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ATTWOOD'S MACHINE (rope + pully)

  1. Mar 2, 2009 #1
    1. The problem statement, all variables and given/known data
    Determine the force of gravity acting on the masses (we want to end up with 9.8m/s2

    ---> My situation : A rope with 2 different masses hanging on each side, is held by a pulley. The heavier mass falls towards one end. (teacher said something about the mass having to cancel out afterwards) or so.

    2. Relevant equations
    d=v1t +1/2at2
    I think we can use Newton's second law, F=ma


    3. The attempt at a solution
    I used d=v1t +1/2at2 and got acceleration which came out to be .889m/s2

    I was wondering what steps I can take now
  2. jcsd
  3. Mar 2, 2009 #2

    Doc Al

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    Staff: Mentor

    How does the measured acceleration relate to the acceleration due to gravity (g)?

    You'll need to apply Newton's laws to analyze the system. Apply F = ma to each mass.
  4. Mar 2, 2009 #3
    awesome ^^ i just tried that juuust right before you replied haha thx Now I know im sorta on the right track^^
  5. Mar 2, 2009 #4
    ok im stuck again xD
  6. Mar 2, 2009 #5

    Doc Al

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    Show exactly what you did and where you got stuck.
  7. Mar 2, 2009 #6
    ok So,
    step 1:
    d = v1t +1/2at2
    got acceleration = .889m/s2

    Mass A:


    Mass B:

    I got stuck right there, like what can I do with it? can I find net force because If I subtract FA and Fb, it'd be 0N O_O, but since im 100% sure that the Net force isn't 0, what do I do? because Newtons second law states that, if the object is at rest, or at a constant velocity, the net force is 0. but the mass is acceleration towards the floor =P so it cannot be 0
  8. Mar 2, 2009 #7
    ehhh... anything? im still stuck there lol...been working on it and still working on it ^^
    Last edited: Mar 2, 2009
  9. Mar 2, 2009 #8

    Doc Al

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    You must first identify the forces acting on each mass, find the net force on each (symbolically), and then apply Newton's 2nd law (∑F = ma) to each. You'll get two equations (one for each mass) which you will combine.
  10. Mar 2, 2009 #9


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    I don't think you can finish it without knowing something about the masses.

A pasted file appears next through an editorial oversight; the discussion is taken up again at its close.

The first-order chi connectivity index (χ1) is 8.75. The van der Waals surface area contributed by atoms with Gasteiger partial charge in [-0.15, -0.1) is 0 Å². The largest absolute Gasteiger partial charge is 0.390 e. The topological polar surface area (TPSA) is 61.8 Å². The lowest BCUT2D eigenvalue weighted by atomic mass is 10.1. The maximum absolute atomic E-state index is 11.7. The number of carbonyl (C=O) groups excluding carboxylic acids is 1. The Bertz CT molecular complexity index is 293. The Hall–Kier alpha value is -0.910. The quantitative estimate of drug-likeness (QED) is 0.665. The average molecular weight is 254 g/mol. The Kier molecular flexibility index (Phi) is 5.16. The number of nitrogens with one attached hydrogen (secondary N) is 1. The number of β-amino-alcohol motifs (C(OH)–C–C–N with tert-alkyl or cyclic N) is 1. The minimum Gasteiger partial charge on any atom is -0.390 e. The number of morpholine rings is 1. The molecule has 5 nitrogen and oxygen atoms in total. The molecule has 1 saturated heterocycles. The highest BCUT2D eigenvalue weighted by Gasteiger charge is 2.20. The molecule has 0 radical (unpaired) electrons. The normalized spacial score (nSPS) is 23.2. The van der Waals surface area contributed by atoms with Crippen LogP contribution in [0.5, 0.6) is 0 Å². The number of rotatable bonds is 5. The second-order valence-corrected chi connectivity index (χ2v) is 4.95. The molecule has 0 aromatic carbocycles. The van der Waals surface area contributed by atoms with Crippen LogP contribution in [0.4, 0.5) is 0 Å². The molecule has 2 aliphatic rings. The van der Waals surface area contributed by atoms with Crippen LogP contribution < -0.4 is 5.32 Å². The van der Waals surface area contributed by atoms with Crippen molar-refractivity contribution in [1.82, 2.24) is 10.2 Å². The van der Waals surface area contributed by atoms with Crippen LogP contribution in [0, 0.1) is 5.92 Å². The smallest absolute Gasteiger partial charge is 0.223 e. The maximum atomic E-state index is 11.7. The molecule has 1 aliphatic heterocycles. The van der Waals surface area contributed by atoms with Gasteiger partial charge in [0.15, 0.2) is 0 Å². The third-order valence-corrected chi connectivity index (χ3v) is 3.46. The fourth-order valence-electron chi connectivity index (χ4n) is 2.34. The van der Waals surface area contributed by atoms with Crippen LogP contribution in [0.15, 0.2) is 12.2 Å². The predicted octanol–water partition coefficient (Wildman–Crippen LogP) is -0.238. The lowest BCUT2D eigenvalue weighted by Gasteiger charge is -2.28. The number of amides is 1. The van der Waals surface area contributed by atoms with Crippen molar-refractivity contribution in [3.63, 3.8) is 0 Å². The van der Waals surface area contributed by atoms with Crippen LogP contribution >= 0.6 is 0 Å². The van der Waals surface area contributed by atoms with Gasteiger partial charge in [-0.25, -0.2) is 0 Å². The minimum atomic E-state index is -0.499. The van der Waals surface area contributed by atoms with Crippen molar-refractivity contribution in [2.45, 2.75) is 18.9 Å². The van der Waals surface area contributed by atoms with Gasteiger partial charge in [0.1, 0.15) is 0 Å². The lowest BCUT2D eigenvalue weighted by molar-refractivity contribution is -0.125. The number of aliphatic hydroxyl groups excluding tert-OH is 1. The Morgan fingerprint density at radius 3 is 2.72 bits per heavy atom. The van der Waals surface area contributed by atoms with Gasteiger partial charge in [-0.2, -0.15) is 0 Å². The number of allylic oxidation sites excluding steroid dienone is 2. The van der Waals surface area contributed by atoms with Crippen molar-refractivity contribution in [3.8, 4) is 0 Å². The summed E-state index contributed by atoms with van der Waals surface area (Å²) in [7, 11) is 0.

The wording is inconsistent, too - it asks for a force, then says it should have units of acceleration. Could you check the question again and make sure it has been copied word for word?
  11. Mar 2, 2009 #10

    Doc Al

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    This makes sense, assuming you solved for the acceleration correctly.

    But I don't know what you're doing here. Each mass is different, so call them m1 and m2. Your equations will look something like:

    ∑F(on m1) = m1*a
    ∑F(on m2) = m2*a

    Note that if m1 has an acceleration of a downward, then m2 must have an acceleration of a upward.
  12. Mar 2, 2009 #11
    MMMM, i just found out that we can use a value for mass...

    m1 = .1kg
    m2 = .2kg
    and now I need to figure out how to get g = 9.8
  13. Mar 2, 2009 #12


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    Oh, now you can do it knowing the masses!

    Sum of forces = ma, where m is the total mass.
    Put in an mg for each force.
  14. Mar 2, 2009 #13
    ok I'll try that ^^
  15. Mar 2, 2009 #14
    ok I got... for the sum of forces is the following...

    FA= mg
    FA= .1g N

    FB= mg
    FB= .2g N

    FNET = FB - FA
    FNET = .1g N

    Fsum of forces = .3g
    .1g = .3g????

    and now I don't know how this will get me to 9.8 ^^


    I also tried doing...

    Ftotal force = ma, where I subbed in the a that I obtained from before...

    0.1g = 0.3*0.889
    g = 2.6m/s2...

    But If I heard the teacher correctly, I believe I heard I'm supposed to get 9.8 or something lol
    Last edited: Mar 2, 2009
  16. Mar 2, 2009 #15


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    sum of forces = ma
    .2g - .1g = .3*0.889
    you can easily find the ACCELERATION of gravity.
    No, it isn't working out to 9.8 as you would expect . . . on Earth.
    Your question says find the FORCE of gravity - not sure what that means in this case since there are 2 different masses so two different forces of gravity. Check the wording again?
  17. Mar 2, 2009 #16
    sorry, the question just says

    Attwood's Machine - Measure Acceleration, calculate g.

    I also did the experiment physically too =P

    I made a pulley with a rope and a mass on either end. and I just let it drop, timed it, and measured the distance =P
  18. Mar 2, 2009 #17
    Are you sure the values of time and distance are accurate? Given those two masses g should be equal to 3a.
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